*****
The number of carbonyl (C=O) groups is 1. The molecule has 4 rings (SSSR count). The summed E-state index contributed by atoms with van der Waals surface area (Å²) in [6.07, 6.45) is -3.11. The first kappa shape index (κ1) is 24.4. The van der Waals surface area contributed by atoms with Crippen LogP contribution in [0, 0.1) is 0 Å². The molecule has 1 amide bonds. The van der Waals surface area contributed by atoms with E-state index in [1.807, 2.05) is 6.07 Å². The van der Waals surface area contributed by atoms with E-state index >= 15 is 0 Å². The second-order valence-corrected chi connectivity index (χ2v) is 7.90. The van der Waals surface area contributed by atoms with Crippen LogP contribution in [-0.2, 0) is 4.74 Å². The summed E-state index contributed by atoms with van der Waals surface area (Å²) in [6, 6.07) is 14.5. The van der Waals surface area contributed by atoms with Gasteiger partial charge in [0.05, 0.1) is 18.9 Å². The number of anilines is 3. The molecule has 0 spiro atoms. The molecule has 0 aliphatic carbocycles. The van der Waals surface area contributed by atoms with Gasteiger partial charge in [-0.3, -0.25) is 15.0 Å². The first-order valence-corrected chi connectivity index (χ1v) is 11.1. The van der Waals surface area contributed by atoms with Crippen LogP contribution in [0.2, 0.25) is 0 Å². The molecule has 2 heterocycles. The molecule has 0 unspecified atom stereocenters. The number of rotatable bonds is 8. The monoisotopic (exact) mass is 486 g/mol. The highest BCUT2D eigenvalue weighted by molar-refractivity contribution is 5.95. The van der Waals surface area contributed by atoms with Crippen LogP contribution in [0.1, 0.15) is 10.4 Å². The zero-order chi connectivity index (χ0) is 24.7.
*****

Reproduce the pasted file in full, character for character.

The number of carbonyl (C=O) groups is 1. The molecule has 4 rings (SSSR count). The summed E-state index contributed by atoms with van der Waals surface area (Å²) in [6.07, 6.45) is -3.11. The first kappa shape index (κ1) is 24.4. The van der Waals surface area contributed by atoms with Crippen LogP contribution in [0, 0.1) is 0 Å². The molecule has 1 amide bonds. The van der Waals surface area contributed by atoms with E-state index in [1.807, 2.05) is 6.07 Å². The van der Waals surface area contributed by atoms with E-state index >= 15 is 0 Å². The second-order valence-corrected chi connectivity index (χ2v) is 7.90. The van der Waals surface area contributed by atoms with Crippen LogP contribution in [-0.2, 0) is 4.74 Å². The summed E-state index contributed by atoms with van der Waals surface area (Å²) in [6, 6.07) is 14.5. The van der Waals surface area contributed by atoms with Gasteiger partial charge in [0.05, 0.1) is 18.9 Å². The number of anilines is 3. The molecule has 0 spiro atoms. The molecule has 0 aliphatic carbocycles. The van der Waals surface area contributed by atoms with Gasteiger partial charge in [-0.3, -0.25) is 15.0 Å². The first-order valence-corrected chi connectivity index (χ1v) is 11.1. The van der Waals surface area contributed by atoms with Crippen LogP contribution in [0.2, 0.25) is 0 Å². The molecule has 2 heterocycles. The molecule has 0 unspecified atom stereocenters. The number of rotatable bonds is 8. The monoisotopic (exact) mass is 486 g/mol. The highest BCUT2D eigenvalue weighted by molar-refractivity contribution is 5.95. The van der Waals surface area contributed by atoms with Crippen LogP contribution in [0.1, 0.15) is 10.4 Å². The zero-order chi connectivity index (χ0) is 24.7.